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One of the people responsible for ensuring we stay healthy is Dr. Judy Monroe, who directs the Indiana Department of Health.
So, what keeps someone with a job like hers up at night?
A nightmare scenario is a new virus that quickly grows to pandemic status, Monroe says. Itâ??s possible, but not likely, that
a virus resistant to every drug that society could throw at it would shoot around the world faster than scientists could concoct
a cure, she says.
Monroe reminds that, historically, pandemics have occurred roughly three times every century. Among the better known are the
bubonic plague in Europe in the 12th Century and the influenza outbreak of 1918. The flu was particularly scary because it
claimed lives of even the healthiest young people within three days of the infection setting in.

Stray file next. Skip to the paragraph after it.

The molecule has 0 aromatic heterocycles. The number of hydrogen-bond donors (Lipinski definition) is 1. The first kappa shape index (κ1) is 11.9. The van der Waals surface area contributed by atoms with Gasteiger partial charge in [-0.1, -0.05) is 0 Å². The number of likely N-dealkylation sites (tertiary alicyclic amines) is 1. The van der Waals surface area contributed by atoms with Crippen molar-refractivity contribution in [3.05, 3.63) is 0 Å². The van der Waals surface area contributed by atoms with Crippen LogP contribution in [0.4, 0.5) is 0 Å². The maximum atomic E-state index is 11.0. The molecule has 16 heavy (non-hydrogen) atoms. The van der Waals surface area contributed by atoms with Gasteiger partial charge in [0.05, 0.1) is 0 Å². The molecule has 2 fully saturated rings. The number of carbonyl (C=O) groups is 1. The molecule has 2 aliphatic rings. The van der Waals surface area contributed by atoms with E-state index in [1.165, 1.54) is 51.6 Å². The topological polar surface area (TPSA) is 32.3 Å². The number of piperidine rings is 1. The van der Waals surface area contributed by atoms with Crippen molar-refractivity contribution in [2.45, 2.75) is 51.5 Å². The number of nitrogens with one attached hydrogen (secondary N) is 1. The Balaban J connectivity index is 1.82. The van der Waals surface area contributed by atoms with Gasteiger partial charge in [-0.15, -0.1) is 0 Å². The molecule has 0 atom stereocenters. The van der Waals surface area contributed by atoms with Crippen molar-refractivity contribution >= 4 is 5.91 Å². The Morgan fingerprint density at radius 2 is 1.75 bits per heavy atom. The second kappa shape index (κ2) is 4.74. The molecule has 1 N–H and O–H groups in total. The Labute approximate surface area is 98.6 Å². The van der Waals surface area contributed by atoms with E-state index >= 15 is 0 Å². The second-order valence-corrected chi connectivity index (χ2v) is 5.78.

Researchers found ways to whip polio, which worried parents in the â??50s, but have yet to find a prevention for HIV, the virus
that causes AIDS, which emerged in the â??80s, she noted. However, neither of those diseases, awful as they are, rank with pandemics
in terms of lives lost.
In other words, weâ??ve gone nearly a century without a true pandemic â?? beating the odds with science.
â??We take for granted how far our science has come,â?? Monroe said.
What are your thoughts? Will science be able to continue its successful ways? And how safe to you feel?